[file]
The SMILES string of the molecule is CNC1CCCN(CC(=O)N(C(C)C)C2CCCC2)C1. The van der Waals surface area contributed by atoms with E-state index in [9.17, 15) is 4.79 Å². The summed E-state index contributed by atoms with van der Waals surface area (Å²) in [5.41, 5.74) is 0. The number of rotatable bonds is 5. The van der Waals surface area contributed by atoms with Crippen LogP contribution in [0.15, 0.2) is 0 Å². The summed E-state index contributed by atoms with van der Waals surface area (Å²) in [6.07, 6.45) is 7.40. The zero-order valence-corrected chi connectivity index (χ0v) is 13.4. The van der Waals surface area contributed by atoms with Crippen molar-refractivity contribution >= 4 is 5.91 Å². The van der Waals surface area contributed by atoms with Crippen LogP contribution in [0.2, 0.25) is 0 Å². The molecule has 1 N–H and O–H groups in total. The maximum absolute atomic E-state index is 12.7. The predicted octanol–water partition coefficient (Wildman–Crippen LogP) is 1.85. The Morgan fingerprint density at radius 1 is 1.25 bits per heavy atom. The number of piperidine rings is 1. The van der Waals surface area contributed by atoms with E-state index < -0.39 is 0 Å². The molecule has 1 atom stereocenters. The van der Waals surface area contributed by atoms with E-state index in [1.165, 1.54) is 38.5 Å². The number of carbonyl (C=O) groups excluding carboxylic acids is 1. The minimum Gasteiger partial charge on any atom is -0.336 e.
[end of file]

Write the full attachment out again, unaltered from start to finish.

The SMILES string of the molecule is CNC1CCCN(CC(=O)N(C(C)C)C2CCCC2)C1. The van der Waals surface area contributed by atoms with E-state index in [9.17, 15) is 4.79 Å². The summed E-state index contributed by atoms with van der Waals surface area (Å²) in [5.41, 5.74) is 0. The number of rotatable bonds is 5. The van der Waals surface area contributed by atoms with Crippen LogP contribution in [0.15, 0.2) is 0 Å². The summed E-state index contributed by atoms with van der Waals surface area (Å²) in [6.07, 6.45) is 7.40. The zero-order valence-corrected chi connectivity index (χ0v) is 13.4. The van der Waals surface area contributed by atoms with Crippen molar-refractivity contribution >= 4 is 5.91 Å². The van der Waals surface area contributed by atoms with Crippen LogP contribution in [0.2, 0.25) is 0 Å². The molecule has 1 N–H and O–H groups in total. The maximum absolute atomic E-state index is 12.7. The predicted octanol–water partition coefficient (Wildman–Crippen LogP) is 1.85. The Morgan fingerprint density at radius 1 is 1.25 bits per heavy atom. The number of piperidine rings is 1. The van der Waals surface area contributed by atoms with E-state index < -0.39 is 0 Å². The molecule has 1 atom stereocenters. The van der Waals surface area contributed by atoms with E-state index in [1.165, 1.54) is 38.5 Å². The number of carbonyl (C=O) groups excluding carboxylic acids is 1. The minimum Gasteiger partial charge on any atom is -0.336 e.